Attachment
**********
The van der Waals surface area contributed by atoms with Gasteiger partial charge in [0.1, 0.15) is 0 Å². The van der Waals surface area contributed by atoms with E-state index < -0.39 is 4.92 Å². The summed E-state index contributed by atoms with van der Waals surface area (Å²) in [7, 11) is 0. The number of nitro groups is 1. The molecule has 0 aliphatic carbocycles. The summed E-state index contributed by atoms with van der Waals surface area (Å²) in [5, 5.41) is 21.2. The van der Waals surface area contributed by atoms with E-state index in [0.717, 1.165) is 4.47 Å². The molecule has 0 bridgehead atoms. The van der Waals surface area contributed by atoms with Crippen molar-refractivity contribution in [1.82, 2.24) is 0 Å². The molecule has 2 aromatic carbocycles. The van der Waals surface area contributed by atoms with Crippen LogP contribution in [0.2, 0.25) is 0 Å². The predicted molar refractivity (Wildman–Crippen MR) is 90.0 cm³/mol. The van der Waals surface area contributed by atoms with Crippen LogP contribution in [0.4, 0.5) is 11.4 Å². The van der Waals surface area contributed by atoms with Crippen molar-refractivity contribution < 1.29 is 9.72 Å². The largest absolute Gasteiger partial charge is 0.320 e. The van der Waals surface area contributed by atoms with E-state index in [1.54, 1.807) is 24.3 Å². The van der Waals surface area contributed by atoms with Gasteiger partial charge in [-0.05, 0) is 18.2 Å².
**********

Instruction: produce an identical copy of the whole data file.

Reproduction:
The van der Waals surface area contributed by atoms with Gasteiger partial charge in [0.1, 0.15) is 0 Å². The van der Waals surface area contributed by atoms with E-state index < -0.39 is 4.92 Å². The summed E-state index contributed by atoms with van der Waals surface area (Å²) in [7, 11) is 0. The number of nitro groups is 1. The molecule has 0 aliphatic carbocycles. The summed E-state index contributed by atoms with van der Waals surface area (Å²) in [5, 5.41) is 21.2. The van der Waals surface area contributed by atoms with E-state index in [0.717, 1.165) is 4.47 Å². The molecule has 0 bridgehead atoms. The van der Waals surface area contributed by atoms with Crippen molar-refractivity contribution in [1.82, 2.24) is 0 Å². The molecule has 2 aromatic carbocycles. The van der Waals surface area contributed by atoms with Crippen LogP contribution in [0.2, 0.25) is 0 Å². The predicted molar refractivity (Wildman–Crippen MR) is 90.0 cm³/mol. The van der Waals surface area contributed by atoms with Crippen LogP contribution in [0.4, 0.5) is 11.4 Å². The van der Waals surface area contributed by atoms with Crippen molar-refractivity contribution < 1.29 is 9.72 Å². The largest absolute Gasteiger partial charge is 0.320 e. The van der Waals surface area contributed by atoms with E-state index in [1.54, 1.807) is 24.3 Å². The van der Waals surface area contributed by atoms with Gasteiger partial charge in [-0.05, 0) is 18.2 Å².